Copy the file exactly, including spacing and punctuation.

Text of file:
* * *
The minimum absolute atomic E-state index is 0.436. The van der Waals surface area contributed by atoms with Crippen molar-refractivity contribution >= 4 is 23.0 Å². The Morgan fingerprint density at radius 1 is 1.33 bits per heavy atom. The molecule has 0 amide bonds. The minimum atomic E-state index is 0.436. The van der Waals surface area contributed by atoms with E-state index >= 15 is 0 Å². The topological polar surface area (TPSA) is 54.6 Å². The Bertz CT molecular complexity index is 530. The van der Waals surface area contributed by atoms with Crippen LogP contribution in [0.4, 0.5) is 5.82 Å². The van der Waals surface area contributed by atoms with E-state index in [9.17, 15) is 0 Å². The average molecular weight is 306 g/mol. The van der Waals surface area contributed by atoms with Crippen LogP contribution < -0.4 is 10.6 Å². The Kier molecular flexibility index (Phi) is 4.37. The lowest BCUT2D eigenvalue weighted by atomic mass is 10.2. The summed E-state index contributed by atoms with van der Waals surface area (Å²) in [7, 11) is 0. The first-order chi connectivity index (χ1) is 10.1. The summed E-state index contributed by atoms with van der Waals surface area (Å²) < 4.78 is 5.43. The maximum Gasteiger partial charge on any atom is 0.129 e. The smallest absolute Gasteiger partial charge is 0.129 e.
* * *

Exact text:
The minimum absolute atomic E-state index is 0.436. The van der Waals surface area contributed by atoms with Crippen molar-refractivity contribution >= 4 is 23.0 Å². The Morgan fingerprint density at radius 1 is 1.33 bits per heavy atom. The molecule has 0 amide bonds. The minimum atomic E-state index is 0.436. The van der Waals surface area contributed by atoms with E-state index >= 15 is 0 Å². The topological polar surface area (TPSA) is 54.6 Å². The Bertz CT molecular complexity index is 530. The van der Waals surface area contributed by atoms with Crippen LogP contribution in [0.4, 0.5) is 5.82 Å². The van der Waals surface area contributed by atoms with E-state index in [9.17, 15) is 0 Å². The average molecular weight is 306 g/mol. The van der Waals surface area contributed by atoms with Crippen LogP contribution < -0.4 is 10.6 Å². The Kier molecular flexibility index (Phi) is 4.37. The lowest BCUT2D eigenvalue weighted by atomic mass is 10.2. The summed E-state index contributed by atoms with van der Waals surface area (Å²) in [7, 11) is 0. The first-order chi connectivity index (χ1) is 10.1. The summed E-state index contributed by atoms with van der Waals surface area (Å²) < 4.78 is 5.43. The maximum Gasteiger partial charge on any atom is 0.129 e. The smallest absolute Gasteiger partial charge is 0.129 e.